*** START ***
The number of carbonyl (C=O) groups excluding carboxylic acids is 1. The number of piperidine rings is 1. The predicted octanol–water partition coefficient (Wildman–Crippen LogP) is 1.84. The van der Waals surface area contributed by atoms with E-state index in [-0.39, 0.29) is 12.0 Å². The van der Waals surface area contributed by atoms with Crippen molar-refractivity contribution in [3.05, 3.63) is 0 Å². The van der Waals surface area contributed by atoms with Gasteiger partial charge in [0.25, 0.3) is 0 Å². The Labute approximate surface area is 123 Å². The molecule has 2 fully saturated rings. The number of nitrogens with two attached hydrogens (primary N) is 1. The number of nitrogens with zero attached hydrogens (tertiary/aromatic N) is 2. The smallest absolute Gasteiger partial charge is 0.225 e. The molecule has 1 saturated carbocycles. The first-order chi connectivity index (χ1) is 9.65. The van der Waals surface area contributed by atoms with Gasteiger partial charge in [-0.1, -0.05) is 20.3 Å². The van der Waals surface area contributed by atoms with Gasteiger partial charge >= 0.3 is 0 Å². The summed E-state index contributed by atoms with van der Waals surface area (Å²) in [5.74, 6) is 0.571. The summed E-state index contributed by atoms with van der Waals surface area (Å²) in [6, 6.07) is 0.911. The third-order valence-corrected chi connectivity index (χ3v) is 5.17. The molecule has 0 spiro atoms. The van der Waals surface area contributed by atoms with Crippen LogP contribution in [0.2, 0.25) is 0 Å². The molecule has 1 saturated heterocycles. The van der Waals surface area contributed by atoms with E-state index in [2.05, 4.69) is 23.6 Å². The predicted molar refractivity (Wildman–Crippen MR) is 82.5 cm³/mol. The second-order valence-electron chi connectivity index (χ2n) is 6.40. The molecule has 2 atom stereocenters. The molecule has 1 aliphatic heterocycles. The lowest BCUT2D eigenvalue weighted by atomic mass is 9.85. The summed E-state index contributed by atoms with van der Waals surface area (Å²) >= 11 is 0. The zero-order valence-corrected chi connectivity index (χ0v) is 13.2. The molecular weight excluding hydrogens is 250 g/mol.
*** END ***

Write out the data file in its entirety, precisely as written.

The number of carbonyl (C=O) groups excluding carboxylic acids is 1. The number of piperidine rings is 1. The predicted octanol–water partition coefficient (Wildman–Crippen LogP) is 1.84. The van der Waals surface area contributed by atoms with E-state index in [-0.39, 0.29) is 12.0 Å². The van der Waals surface area contributed by atoms with Crippen molar-refractivity contribution in [3.05, 3.63) is 0 Å². The van der Waals surface area contributed by atoms with Gasteiger partial charge in [0.25, 0.3) is 0 Å². The Labute approximate surface area is 123 Å². The molecule has 2 fully saturated rings. The number of nitrogens with two attached hydrogens (primary N) is 1. The number of nitrogens with zero attached hydrogens (tertiary/aromatic N) is 2. The smallest absolute Gasteiger partial charge is 0.225 e. The molecule has 1 saturated carbocycles. The first-order chi connectivity index (χ1) is 9.65. The van der Waals surface area contributed by atoms with Gasteiger partial charge in [-0.1, -0.05) is 20.3 Å². The van der Waals surface area contributed by atoms with Gasteiger partial charge >= 0.3 is 0 Å². The summed E-state index contributed by atoms with van der Waals surface area (Å²) in [5.74, 6) is 0.571. The summed E-state index contributed by atoms with van der Waals surface area (Å²) in [6, 6.07) is 0.911. The third-order valence-corrected chi connectivity index (χ3v) is 5.17. The molecule has 0 spiro atoms. The van der Waals surface area contributed by atoms with Crippen LogP contribution in [0.2, 0.25) is 0 Å². The molecule has 1 saturated heterocycles. The van der Waals surface area contributed by atoms with E-state index in [2.05, 4.69) is 23.6 Å². The predicted molar refractivity (Wildman–Crippen MR) is 82.5 cm³/mol. The second-order valence-electron chi connectivity index (χ2n) is 6.40. The molecule has 2 atom stereocenters. The molecule has 1 aliphatic heterocycles. The lowest BCUT2D eigenvalue weighted by atomic mass is 9.85. The summed E-state index contributed by atoms with van der Waals surface area (Å²) >= 11 is 0. The zero-order valence-corrected chi connectivity index (χ0v) is 13.2. The molecular weight excluding hydrogens is 250 g/mol.